Friday, 15 September 2017

Leave It!

There have been plenty of naff TV spin-off singles, and although Don’t Cha Cry by Jerry ‘Beaver’ Mathers is hardy among the absolute worst, methinks it is still worthy of inclusion here.

Released in August 1962, the record itself is pretty innocuous, but Jerry’s flat vocal delivery is simply dreadful. The vaguely Spanish Harlem-sounding instrumental backing – Ben E. King’s version of the Jerry Leiber & Phil Spector composition had been a hit the previous year – cannot save it , and although Billboard called it a ‘sweet Latinish ballad that has a sentimental touch’, it’s hardly surprising that this would be Mathers’ only pop outing.

The single’s B-side, Wind Up Toy, is much more fun, and the peppy tune much better suited to young Jerry’s limited range. Billboard called it a ‘cute novelty item’, adding that ‘the lad sings it aggressively against medium tempo beat from a combo and chorus of chicks’. Ahh: such innocent times. I’ve included both sides here for your entertainment.

Gerald Patrick ‘Jerry’ Mathers (born June 2, 1948) is an American television, film, and stage actor best known for his role in the US TV sitcom Leave It to Beaver, which was first broadcast from 1957 to 1963. Jerry played Theodore ‘Beaver’ Cleaver, the younger son of the suburban couple June and Ward Cleaver and the brother of Wally, and he appeared in all 234 episodes of the series. Jerry, who began his career at the age of two with an appearance as a child model in a department store advert, was the first child actor ever to get a percentage of the merchandising revenue from a television show.

After the series ended he retired from the screen and returned to school (while in High School he fronted his own band Beaver and the Trappers) and later served in the United States Air Force Reserve, reaching the rank of Sergeant. He returned to University, earning a BA in philosophy, and after a break of more that a decade and a half, returned to the entertainment industry in 1978. He has since appeared in many US TV shows, on stage (in Hairspray) and in movies.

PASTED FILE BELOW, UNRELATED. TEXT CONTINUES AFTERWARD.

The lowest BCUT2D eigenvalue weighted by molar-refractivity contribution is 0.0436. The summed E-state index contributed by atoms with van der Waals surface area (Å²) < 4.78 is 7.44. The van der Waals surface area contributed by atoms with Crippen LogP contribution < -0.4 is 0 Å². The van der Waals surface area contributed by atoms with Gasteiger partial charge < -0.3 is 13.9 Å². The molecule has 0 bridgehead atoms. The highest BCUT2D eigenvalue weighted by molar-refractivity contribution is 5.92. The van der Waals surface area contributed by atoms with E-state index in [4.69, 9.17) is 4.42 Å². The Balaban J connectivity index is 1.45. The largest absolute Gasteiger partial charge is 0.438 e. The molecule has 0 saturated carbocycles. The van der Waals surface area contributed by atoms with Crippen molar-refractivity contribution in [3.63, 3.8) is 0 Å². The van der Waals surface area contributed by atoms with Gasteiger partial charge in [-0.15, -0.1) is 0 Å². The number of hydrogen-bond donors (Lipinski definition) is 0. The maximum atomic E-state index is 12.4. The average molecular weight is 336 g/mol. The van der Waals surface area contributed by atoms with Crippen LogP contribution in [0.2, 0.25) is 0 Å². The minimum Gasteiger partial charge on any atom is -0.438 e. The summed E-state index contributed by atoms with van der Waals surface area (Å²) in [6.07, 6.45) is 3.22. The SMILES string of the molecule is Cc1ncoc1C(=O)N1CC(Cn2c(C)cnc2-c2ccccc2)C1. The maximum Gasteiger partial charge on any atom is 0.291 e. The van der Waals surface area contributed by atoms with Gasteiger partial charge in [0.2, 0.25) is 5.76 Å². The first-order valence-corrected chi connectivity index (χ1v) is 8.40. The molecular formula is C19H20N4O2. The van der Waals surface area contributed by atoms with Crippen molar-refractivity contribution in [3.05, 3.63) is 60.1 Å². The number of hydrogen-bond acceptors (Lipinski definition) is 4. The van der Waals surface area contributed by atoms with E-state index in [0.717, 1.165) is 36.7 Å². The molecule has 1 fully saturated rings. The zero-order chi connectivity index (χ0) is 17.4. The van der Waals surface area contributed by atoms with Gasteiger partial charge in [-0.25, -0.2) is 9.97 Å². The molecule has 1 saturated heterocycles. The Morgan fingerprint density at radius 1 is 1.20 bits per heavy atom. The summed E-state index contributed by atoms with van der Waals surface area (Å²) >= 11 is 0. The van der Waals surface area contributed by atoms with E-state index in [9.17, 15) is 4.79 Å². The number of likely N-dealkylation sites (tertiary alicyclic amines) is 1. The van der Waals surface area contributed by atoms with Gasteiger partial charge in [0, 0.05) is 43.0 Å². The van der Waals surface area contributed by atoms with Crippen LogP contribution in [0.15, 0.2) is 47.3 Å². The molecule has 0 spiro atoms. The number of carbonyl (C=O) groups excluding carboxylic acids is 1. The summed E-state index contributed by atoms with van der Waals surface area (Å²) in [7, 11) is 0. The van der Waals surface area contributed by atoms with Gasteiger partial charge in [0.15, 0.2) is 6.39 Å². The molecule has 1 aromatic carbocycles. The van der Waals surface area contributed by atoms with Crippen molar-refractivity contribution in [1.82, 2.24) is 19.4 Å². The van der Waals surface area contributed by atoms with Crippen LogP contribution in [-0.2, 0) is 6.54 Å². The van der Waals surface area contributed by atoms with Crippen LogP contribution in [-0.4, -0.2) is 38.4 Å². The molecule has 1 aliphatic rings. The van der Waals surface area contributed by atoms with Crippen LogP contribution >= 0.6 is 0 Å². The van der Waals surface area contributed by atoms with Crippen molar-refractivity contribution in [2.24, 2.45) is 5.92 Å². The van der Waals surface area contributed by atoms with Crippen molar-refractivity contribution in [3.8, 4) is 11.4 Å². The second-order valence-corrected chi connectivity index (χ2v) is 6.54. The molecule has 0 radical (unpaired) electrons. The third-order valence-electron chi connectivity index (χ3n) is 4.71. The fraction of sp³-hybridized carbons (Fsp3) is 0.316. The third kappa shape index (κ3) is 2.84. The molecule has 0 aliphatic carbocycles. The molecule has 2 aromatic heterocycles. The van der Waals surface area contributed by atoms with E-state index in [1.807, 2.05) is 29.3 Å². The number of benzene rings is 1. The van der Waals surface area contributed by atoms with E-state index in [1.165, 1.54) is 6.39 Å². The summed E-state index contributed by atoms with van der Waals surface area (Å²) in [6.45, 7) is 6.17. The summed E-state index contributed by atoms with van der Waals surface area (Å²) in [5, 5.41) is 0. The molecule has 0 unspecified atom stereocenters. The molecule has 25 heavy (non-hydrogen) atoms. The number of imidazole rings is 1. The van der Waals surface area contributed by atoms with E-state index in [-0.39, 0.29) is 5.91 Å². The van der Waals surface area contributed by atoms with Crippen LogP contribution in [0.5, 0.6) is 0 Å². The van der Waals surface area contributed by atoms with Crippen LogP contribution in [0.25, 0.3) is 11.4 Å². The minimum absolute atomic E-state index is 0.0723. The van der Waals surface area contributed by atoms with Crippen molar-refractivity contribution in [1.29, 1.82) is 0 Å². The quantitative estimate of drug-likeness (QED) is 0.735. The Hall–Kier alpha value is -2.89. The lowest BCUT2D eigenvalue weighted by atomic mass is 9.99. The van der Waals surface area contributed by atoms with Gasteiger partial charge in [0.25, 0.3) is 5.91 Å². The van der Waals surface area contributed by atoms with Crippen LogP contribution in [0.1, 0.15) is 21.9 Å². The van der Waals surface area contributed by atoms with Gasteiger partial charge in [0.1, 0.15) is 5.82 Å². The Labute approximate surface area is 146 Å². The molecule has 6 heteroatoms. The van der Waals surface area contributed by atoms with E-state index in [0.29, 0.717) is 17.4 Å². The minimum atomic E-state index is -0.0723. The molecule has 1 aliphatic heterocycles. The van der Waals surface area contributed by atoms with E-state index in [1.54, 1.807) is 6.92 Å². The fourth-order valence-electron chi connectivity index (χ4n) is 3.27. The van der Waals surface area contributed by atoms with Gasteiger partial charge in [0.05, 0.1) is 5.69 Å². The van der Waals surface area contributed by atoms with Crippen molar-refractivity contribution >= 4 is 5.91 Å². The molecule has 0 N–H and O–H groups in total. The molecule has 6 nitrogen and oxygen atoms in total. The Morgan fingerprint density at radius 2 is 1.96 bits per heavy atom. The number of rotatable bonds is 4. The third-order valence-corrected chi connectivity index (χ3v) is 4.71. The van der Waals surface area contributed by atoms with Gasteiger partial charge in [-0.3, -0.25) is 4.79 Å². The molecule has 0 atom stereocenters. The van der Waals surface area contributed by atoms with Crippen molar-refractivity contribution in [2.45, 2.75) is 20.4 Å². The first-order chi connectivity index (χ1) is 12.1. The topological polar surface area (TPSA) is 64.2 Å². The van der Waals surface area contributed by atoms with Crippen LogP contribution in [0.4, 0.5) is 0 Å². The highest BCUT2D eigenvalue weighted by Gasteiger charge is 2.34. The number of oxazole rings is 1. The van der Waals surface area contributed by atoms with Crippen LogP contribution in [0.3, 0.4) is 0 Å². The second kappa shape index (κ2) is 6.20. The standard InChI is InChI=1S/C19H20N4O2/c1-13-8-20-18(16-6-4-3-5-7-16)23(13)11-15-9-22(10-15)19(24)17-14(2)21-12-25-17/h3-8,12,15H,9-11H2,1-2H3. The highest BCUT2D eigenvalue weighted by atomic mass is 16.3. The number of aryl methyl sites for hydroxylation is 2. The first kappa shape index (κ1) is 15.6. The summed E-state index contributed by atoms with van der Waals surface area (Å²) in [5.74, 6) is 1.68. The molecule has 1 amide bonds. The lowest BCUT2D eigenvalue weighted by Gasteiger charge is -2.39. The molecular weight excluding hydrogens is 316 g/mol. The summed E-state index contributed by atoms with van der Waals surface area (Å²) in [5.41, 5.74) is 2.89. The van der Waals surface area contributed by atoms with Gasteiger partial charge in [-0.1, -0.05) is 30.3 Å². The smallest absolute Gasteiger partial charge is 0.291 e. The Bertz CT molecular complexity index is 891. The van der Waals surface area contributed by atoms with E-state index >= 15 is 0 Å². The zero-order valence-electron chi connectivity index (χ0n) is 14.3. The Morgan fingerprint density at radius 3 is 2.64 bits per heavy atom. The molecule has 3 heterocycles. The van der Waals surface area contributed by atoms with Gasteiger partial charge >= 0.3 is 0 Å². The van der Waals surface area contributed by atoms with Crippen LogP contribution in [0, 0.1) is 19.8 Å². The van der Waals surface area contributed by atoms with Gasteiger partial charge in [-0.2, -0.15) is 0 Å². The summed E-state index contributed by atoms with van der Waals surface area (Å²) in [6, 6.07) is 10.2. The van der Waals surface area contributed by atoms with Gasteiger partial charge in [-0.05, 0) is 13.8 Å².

Enjoy!

Download Cry HERE



Download Toy HERE

Saturday, 2 September 2017

A Shameless Plug (and some awful music)

A bit of a two-pronged post this week: obviously it will end with some truly rotten music, but I have an ulterior motive for the theme.

My new book, David Bowie Made Me Gay: 100 Years of LGBT Music, comes out here in the UK on Thursday, September 7, and in late November in the US.

The book covers a century of LGBT people making records, from the early pre-jazz years right up to the present day. It also documents the struggle that LGBT people have had to endure over the last century to achieve equality, and looks at how musicians manage in countries where it is still illegal to be gay. I’m pretty proud of it. You can read more about it HERE and – if you want – order now from Amazon and all of the usual outlets.

I’m heading out on tour to promote the book, and will be appearing in Edinburgh, Manchester, Birmingham, Nottingham, London, Bristol and other towns and cities around the UK over the coming months. If you’re around please pop by and say ‘hello’.

On Friday September 8 we’re having a special launch event at the British Library, and I have to admit that I am excited beyond words. With live music from Canadian country singer Drake Jensen – making his UK debut - and London-based k anderson, I’ll also be joined by style icon, artist and the ‘French voice’ of Visage, Princess Julia and by journalist, former That’s Life presenter and co-founder of LGBT charity Stonewall, Simon Fanshawe. Copies of the book will be available on the night, and there will be plenty of chance to have a chat afterwards. Tickets, if you’re interested, are available now but are selling fast. Click HERE for more information.

So anyway, to the ‘music’.

During my research for the book I came across a fair amount of mediocre songs, but it was while preparing the chapter on homophobia in music that I came across the band Anal C***. I had, of course, heard of them before but I’d never actually heard them. Oh dear.

Anal C*** was an American grindcore band formed in Massachusetts in 1988. Known for their ‘controversial’ lyrics, the band underwent several lineup changes, disbanded on at least two occasions and yet somehow managed to release eight full-length studio albums as well as a number of compilations and EPs. Early songs were usually no more than a few seconds long, and their musical ‘themes’ included misogyny, homophobia, nazism, antisemitism, racism and the like, with song titles such as You're Gay, The Internet Is Gay, You Were Pregnant So I Kicked You in the Stomach, Hitler was a Sensitive Man and Eazy E Got AIDS From Freddie Mercury. Lovely.

I’m sure that there are people who will insist that this was all meant in jest, and that the band were merely taking the rise out of the politically correct; that their entire career was simply one lone bad-taste joke. I don’t particularly care either way: their songs are too pathetic to offended. I simply offer you an opportunity to listen and make up your own mind.

Singer Seth Putnam, hospitalised after a suicide attempt in 2004, died of a hear attack, aged just 43, in 2011. Here are Hitler was a Sensitive Man and Eazy E Got AIDS From Freddie Mercury. If you'd like to hear more (really?) then the whole album is available at Mr Weird and Wacky


Enjoy!

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